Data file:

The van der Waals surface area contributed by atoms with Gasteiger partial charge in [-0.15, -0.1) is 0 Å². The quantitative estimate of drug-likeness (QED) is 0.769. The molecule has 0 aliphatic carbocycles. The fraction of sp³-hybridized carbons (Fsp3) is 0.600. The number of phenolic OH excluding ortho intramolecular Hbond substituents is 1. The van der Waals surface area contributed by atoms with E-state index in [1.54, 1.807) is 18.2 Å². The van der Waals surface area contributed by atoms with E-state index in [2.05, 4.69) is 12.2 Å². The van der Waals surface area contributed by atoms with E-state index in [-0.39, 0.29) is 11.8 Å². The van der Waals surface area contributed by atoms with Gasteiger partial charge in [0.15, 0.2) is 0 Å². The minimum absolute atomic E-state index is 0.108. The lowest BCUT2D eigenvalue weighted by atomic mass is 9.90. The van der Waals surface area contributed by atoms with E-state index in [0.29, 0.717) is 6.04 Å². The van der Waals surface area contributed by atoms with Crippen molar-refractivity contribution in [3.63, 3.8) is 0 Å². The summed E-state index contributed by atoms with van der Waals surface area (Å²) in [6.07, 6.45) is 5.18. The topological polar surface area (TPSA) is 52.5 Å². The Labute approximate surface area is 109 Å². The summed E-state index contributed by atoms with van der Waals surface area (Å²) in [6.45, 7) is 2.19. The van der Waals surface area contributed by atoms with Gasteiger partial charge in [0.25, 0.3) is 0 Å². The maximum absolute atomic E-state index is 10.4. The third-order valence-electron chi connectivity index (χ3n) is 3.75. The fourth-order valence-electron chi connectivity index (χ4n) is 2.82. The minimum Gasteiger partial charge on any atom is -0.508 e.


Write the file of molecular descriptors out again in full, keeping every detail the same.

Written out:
The van der Waals surface area contributed by atoms with Gasteiger partial charge in [-0.15, -0.1) is 0 Å². The quantitative estimate of drug-likeness (QED) is 0.769. The molecule has 0 aliphatic carbocycles. The fraction of sp³-hybridized carbons (Fsp3) is 0.600. The number of phenolic OH excluding ortho intramolecular Hbond substituents is 1. The van der Waals surface area contributed by atoms with E-state index in [1.54, 1.807) is 18.2 Å². The van der Waals surface area contributed by atoms with E-state index in [2.05, 4.69) is 12.2 Å². The van der Waals surface area contributed by atoms with E-state index in [-0.39, 0.29) is 11.8 Å². The van der Waals surface area contributed by atoms with Gasteiger partial charge in [0.15, 0.2) is 0 Å². The minimum absolute atomic E-state index is 0.108. The lowest BCUT2D eigenvalue weighted by atomic mass is 9.90. The van der Waals surface area contributed by atoms with E-state index in [0.29, 0.717) is 6.04 Å². The van der Waals surface area contributed by atoms with Crippen molar-refractivity contribution in [3.63, 3.8) is 0 Å². The summed E-state index contributed by atoms with van der Waals surface area (Å²) in [6.07, 6.45) is 5.18. The topological polar surface area (TPSA) is 52.5 Å². The Labute approximate surface area is 109 Å². The summed E-state index contributed by atoms with van der Waals surface area (Å²) in [6.45, 7) is 2.19. The van der Waals surface area contributed by atoms with Gasteiger partial charge in [0.25, 0.3) is 0 Å². The maximum absolute atomic E-state index is 10.4. The third-order valence-electron chi connectivity index (χ3n) is 3.75. The fourth-order valence-electron chi connectivity index (χ4n) is 2.82. The minimum Gasteiger partial charge on any atom is -0.508 e.